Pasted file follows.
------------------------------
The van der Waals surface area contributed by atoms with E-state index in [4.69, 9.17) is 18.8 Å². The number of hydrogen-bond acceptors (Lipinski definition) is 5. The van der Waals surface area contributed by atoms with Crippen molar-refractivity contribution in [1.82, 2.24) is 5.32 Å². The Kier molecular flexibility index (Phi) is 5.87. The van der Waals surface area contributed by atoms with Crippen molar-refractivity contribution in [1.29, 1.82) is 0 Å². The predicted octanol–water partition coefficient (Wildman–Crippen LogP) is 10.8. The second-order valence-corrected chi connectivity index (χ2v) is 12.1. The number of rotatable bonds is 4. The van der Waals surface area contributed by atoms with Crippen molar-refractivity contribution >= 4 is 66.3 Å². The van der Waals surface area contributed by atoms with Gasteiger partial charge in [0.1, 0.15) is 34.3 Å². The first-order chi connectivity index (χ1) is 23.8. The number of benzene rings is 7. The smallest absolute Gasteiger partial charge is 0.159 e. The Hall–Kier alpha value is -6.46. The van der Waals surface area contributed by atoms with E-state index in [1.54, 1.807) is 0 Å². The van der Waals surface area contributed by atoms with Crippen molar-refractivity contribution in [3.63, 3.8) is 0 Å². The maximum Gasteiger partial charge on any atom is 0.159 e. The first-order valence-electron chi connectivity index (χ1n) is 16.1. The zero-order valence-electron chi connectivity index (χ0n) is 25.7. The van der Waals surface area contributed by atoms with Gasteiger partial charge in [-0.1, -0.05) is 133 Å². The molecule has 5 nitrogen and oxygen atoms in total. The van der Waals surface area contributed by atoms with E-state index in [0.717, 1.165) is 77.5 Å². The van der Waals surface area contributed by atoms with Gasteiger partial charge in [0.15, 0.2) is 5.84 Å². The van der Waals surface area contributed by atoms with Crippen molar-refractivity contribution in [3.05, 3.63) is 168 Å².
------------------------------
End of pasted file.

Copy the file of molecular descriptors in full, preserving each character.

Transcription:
The van der Waals surface area contributed by atoms with E-state index in [4.69, 9.17) is 18.8 Å². The number of hydrogen-bond acceptors (Lipinski definition) is 5. The van der Waals surface area contributed by atoms with Crippen molar-refractivity contribution in [1.82, 2.24) is 5.32 Å². The Kier molecular flexibility index (Phi) is 5.87. The van der Waals surface area contributed by atoms with Crippen molar-refractivity contribution in [1.29, 1.82) is 0 Å². The predicted octanol–water partition coefficient (Wildman–Crippen LogP) is 10.8. The second-order valence-corrected chi connectivity index (χ2v) is 12.1. The number of rotatable bonds is 4. The van der Waals surface area contributed by atoms with Crippen molar-refractivity contribution >= 4 is 66.3 Å². The van der Waals surface area contributed by atoms with Gasteiger partial charge in [0.1, 0.15) is 34.3 Å². The first-order chi connectivity index (χ1) is 23.8. The number of benzene rings is 7. The smallest absolute Gasteiger partial charge is 0.159 e. The Hall–Kier alpha value is -6.46. The van der Waals surface area contributed by atoms with E-state index in [1.54, 1.807) is 0 Å². The van der Waals surface area contributed by atoms with Crippen molar-refractivity contribution in [3.63, 3.8) is 0 Å². The maximum Gasteiger partial charge on any atom is 0.159 e. The first-order valence-electron chi connectivity index (χ1n) is 16.1. The zero-order valence-electron chi connectivity index (χ0n) is 25.7. The van der Waals surface area contributed by atoms with Gasteiger partial charge in [-0.1, -0.05) is 133 Å². The molecule has 5 nitrogen and oxygen atoms in total. The van der Waals surface area contributed by atoms with E-state index in [0.717, 1.165) is 77.5 Å². The van der Waals surface area contributed by atoms with Gasteiger partial charge in [0.15, 0.2) is 5.84 Å². The van der Waals surface area contributed by atoms with Crippen molar-refractivity contribution in [3.05, 3.63) is 168 Å².